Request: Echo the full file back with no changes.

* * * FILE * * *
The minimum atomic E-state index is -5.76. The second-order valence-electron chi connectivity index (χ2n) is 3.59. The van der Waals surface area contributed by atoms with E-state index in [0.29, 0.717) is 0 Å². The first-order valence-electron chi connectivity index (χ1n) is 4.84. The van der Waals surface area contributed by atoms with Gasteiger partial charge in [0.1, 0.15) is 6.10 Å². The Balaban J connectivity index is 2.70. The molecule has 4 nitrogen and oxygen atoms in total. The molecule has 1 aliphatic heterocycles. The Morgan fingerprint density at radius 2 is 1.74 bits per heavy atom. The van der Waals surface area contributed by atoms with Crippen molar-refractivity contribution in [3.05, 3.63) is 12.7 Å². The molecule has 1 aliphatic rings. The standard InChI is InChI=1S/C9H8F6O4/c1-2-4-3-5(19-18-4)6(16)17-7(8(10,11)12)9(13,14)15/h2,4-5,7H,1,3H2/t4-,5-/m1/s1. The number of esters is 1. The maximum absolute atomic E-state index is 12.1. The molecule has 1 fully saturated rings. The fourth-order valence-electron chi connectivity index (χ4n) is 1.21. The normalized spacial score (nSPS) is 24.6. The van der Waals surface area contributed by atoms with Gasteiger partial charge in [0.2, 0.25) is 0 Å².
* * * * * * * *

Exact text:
The minimum atomic E-state index is -5.76. The second-order valence-electron chi connectivity index (χ2n) is 3.59. The van der Waals surface area contributed by atoms with E-state index in [0.29, 0.717) is 0 Å². The first-order valence-electron chi connectivity index (χ1n) is 4.84. The van der Waals surface area contributed by atoms with Gasteiger partial charge in [0.1, 0.15) is 6.10 Å². The Balaban J connectivity index is 2.70. The molecule has 4 nitrogen and oxygen atoms in total. The molecule has 1 aliphatic heterocycles. The Morgan fingerprint density at radius 2 is 1.74 bits per heavy atom. The van der Waals surface area contributed by atoms with Crippen molar-refractivity contribution in [3.05, 3.63) is 12.7 Å². The molecule has 1 aliphatic rings. The standard InChI is InChI=1S/C9H8F6O4/c1-2-4-3-5(19-18-4)6(16)17-7(8(10,11)12)9(13,14)15/h2,4-5,7H,1,3H2/t4-,5-/m1/s1. The number of esters is 1. The maximum absolute atomic E-state index is 12.1. The molecule has 1 fully saturated rings. The fourth-order valence-electron chi connectivity index (χ4n) is 1.21. The normalized spacial score (nSPS) is 24.6. The van der Waals surface area contributed by atoms with Gasteiger partial charge in [0.2, 0.25) is 0 Å².